And in a typically overloaded emergency room, Mrs. Smith's need for a case manager to make sure she's got a primary care physician, Meals on Wheels, and heat in her home often takes second stage to the cardiac arrest happening behind the curtain to the left. Is this the fifth time Ms. Smith has been here in two weeks? That's usually worth a comment or two by hospital staff. But rarely does it lead to intensive case management, a social worker visiting Mrs. Smith at home, or any other changes to Mrs. Smith's life.

So at 2 am the next morning, Mrs. Smith calls again.

But – and here I'll differ from the Johns Hopkins Childcare’s Center researchers – Mrs. Smith's calls are not “unnecessary,” even if her physical condition does not warrant the ambulance crew taking her to the hospital. The calls these frequent users place are often very, very necessary – even if there's no immediate life threat present. These are cries for help, requests for social support, basic health care services, and someone to just plain care for a few minutes.

That's why Operation Care is one of the most important programs I've seen. Not only does it suggest a way to cut health-care costs – it suggests a way reduce stress on EMS systems and emergency rooms, and provide humane and real care to some of our most vulnerable citizens.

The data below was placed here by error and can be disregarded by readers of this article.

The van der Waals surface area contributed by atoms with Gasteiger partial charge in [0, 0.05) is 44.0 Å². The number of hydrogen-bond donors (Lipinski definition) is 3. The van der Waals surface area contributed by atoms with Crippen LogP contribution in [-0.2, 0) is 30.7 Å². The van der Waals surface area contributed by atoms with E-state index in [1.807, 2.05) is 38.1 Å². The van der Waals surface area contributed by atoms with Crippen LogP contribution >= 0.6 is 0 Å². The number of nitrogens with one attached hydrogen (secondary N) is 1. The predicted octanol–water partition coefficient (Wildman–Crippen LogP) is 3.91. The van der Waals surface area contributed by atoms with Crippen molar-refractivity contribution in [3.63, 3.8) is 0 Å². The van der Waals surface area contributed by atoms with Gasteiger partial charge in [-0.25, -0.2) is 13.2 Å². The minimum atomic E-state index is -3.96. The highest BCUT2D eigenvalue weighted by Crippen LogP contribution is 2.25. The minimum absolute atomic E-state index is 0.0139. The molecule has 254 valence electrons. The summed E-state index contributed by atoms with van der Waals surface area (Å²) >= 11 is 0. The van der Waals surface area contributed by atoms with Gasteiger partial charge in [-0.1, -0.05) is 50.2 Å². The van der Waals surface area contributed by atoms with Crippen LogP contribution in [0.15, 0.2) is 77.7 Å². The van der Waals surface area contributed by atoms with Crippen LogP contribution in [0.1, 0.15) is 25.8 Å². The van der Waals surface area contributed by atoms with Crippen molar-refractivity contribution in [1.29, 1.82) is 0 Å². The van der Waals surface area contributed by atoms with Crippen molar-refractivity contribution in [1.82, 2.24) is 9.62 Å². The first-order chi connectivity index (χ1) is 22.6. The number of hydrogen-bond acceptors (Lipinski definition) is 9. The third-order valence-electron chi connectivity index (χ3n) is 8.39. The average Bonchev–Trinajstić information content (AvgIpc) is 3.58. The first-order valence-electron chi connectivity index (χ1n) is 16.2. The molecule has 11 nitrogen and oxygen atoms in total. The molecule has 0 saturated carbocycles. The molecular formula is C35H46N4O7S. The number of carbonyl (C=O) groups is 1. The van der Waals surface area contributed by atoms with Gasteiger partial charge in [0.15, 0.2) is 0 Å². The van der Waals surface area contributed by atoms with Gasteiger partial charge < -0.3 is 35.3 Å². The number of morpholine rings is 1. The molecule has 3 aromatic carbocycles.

As researchers cautioned, the study was very small, and it does not provide definitive answers about reducing inappropriate use of EMS in all populations. It's no panacea for rapidly rising health-care costs. But a little high-talk, rather than high-tech, medicine is certainly an avenue worth exploring.

References

Rilke, M.L., Dietrich, E., Kodeck, T., & Westcoat, K. (2011) Operation care: A pilot case management` intervention for frequent emergency medical system users. American Journal of Emergency Medicine.

 

Photo credit, Mercedes Benz ambulance: didbygraham via Flickr Creative Commons